MUMBAI: Motion Picture Association of America chairman and CEO Dan Glickman today testified before the US Senate Finance Committee on possible improvements to enforcement provisions within US trade laws during a hearing titled Ã¢â‚¬Å“Trade Enforcement for a 21st Century Economy.Ã¢â‚¬Â
Glickman highlighted the success of the motion picture industry in bringing jobs and revenue to our economy and outlined four points that he maintains will help secure greater enforcement of trade agreements.
Ã¢â‚¬Å“The US motion picture industry depends heavily on revenue from overseas market. Improvements in intellectual property rights enforcement and market access that free trade agreements have required of our trading partners are crucial to the industryÃ¢â‚¬â„¢s continuing contribution to AmericaÃ¢â‚¬â„¢s economic strength, both at home and abroad,Ã¢â‚¬Â said Glickman.
He stressed the combination of the aggressive training of foreign IP officials, the allocation of extensive resources for US trade negotiators, the enhancement of existing trade laws as necessary steps to improving the enforcement of trade agreements and policies and improved congressional oversight.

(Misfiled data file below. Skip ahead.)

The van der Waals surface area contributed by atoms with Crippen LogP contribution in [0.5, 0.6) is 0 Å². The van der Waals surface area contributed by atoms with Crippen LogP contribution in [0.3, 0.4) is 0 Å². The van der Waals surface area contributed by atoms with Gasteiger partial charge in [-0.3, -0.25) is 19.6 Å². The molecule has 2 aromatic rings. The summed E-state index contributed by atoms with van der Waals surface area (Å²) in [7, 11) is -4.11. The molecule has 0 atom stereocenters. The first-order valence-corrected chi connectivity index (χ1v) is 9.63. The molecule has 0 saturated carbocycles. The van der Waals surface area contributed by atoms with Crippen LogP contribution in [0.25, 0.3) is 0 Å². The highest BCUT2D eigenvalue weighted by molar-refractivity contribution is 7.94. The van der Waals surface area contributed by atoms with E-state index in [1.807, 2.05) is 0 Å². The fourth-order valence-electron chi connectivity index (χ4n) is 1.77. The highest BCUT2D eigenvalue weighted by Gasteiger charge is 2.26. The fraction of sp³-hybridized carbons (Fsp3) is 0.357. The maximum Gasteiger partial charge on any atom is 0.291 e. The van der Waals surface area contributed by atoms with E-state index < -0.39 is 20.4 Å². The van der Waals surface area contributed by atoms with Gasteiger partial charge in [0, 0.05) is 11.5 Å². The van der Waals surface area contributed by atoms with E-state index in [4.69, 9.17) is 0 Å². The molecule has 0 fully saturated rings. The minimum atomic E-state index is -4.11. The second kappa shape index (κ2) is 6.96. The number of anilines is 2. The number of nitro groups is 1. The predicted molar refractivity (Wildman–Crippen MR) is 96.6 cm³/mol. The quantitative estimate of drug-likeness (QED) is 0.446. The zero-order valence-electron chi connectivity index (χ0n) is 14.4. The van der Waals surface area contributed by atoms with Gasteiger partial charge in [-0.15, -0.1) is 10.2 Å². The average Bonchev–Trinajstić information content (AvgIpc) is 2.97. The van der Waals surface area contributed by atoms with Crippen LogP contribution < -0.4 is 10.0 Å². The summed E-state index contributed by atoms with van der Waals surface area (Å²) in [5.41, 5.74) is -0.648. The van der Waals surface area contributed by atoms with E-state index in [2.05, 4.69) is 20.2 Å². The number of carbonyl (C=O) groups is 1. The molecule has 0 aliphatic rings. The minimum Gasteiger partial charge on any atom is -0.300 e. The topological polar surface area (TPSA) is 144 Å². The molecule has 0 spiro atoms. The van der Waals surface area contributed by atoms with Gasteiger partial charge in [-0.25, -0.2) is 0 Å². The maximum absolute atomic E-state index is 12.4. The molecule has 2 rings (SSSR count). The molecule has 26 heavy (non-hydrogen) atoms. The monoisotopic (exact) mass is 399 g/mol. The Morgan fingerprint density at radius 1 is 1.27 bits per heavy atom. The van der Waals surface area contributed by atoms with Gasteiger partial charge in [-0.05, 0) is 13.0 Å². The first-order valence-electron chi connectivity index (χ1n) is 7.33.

In April, the office of the United States Trade Representative (USTR) issued its Special 301 priority watch list, identifying specific countries afflicted with serious problems of piracy. The MPAA continues to actively work with the U.S. Government and foreign governments on the successful implementation of effectively tailored enforcement policies to reduce the theft of intellectual property within these countries.
Glickman cited provisions within the recent trade agreement with Korea as an example of successful negotiations to protect US intellectual property and improve access to the Korean marketplace.
In 2006, the US motion picture industry earned $25.82 billion at the global box office and $9.49 billion at the domestic box office.